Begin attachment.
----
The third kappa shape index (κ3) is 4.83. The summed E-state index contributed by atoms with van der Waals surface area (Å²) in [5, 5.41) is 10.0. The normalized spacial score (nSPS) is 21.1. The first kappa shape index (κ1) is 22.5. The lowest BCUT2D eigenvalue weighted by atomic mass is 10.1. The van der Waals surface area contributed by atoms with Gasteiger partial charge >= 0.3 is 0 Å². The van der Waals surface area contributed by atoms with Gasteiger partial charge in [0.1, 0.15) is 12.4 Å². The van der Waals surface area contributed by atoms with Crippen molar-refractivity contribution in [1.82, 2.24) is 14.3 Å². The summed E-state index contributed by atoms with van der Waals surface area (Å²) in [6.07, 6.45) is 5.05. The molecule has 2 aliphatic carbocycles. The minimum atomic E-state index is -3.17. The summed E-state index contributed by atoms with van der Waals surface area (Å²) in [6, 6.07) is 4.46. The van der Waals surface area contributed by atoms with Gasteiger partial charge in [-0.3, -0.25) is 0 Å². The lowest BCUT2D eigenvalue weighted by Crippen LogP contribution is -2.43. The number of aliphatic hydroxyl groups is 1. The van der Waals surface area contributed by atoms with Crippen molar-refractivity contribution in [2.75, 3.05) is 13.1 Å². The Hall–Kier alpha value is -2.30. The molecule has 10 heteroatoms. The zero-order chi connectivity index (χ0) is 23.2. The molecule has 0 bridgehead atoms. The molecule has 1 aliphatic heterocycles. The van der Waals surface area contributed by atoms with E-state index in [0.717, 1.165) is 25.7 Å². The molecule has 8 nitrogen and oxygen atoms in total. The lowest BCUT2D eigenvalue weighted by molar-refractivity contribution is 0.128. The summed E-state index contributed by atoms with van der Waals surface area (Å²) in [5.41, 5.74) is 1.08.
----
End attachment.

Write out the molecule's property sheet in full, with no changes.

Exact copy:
The third kappa shape index (κ3) is 4.83. The summed E-state index contributed by atoms with van der Waals surface area (Å²) in [5, 5.41) is 10.0. The normalized spacial score (nSPS) is 21.1. The first kappa shape index (κ1) is 22.5. The lowest BCUT2D eigenvalue weighted by atomic mass is 10.1. The van der Waals surface area contributed by atoms with Gasteiger partial charge >= 0.3 is 0 Å². The van der Waals surface area contributed by atoms with Gasteiger partial charge in [0.1, 0.15) is 12.4 Å². The van der Waals surface area contributed by atoms with Crippen molar-refractivity contribution in [1.82, 2.24) is 14.3 Å². The summed E-state index contributed by atoms with van der Waals surface area (Å²) in [6.07, 6.45) is 5.05. The molecule has 2 aliphatic carbocycles. The minimum atomic E-state index is -3.17. The summed E-state index contributed by atoms with van der Waals surface area (Å²) in [6, 6.07) is 4.46. The van der Waals surface area contributed by atoms with Gasteiger partial charge in [-0.3, -0.25) is 0 Å². The lowest BCUT2D eigenvalue weighted by Crippen LogP contribution is -2.43. The number of aliphatic hydroxyl groups is 1. The van der Waals surface area contributed by atoms with Crippen molar-refractivity contribution in [2.75, 3.05) is 13.1 Å². The Hall–Kier alpha value is -2.30. The molecule has 10 heteroatoms. The zero-order chi connectivity index (χ0) is 23.2. The molecule has 0 bridgehead atoms. The molecule has 1 aliphatic heterocycles. The van der Waals surface area contributed by atoms with E-state index in [0.717, 1.165) is 25.7 Å². The molecule has 8 nitrogen and oxygen atoms in total. The lowest BCUT2D eigenvalue weighted by molar-refractivity contribution is 0.128. The summed E-state index contributed by atoms with van der Waals surface area (Å²) in [5.41, 5.74) is 1.08.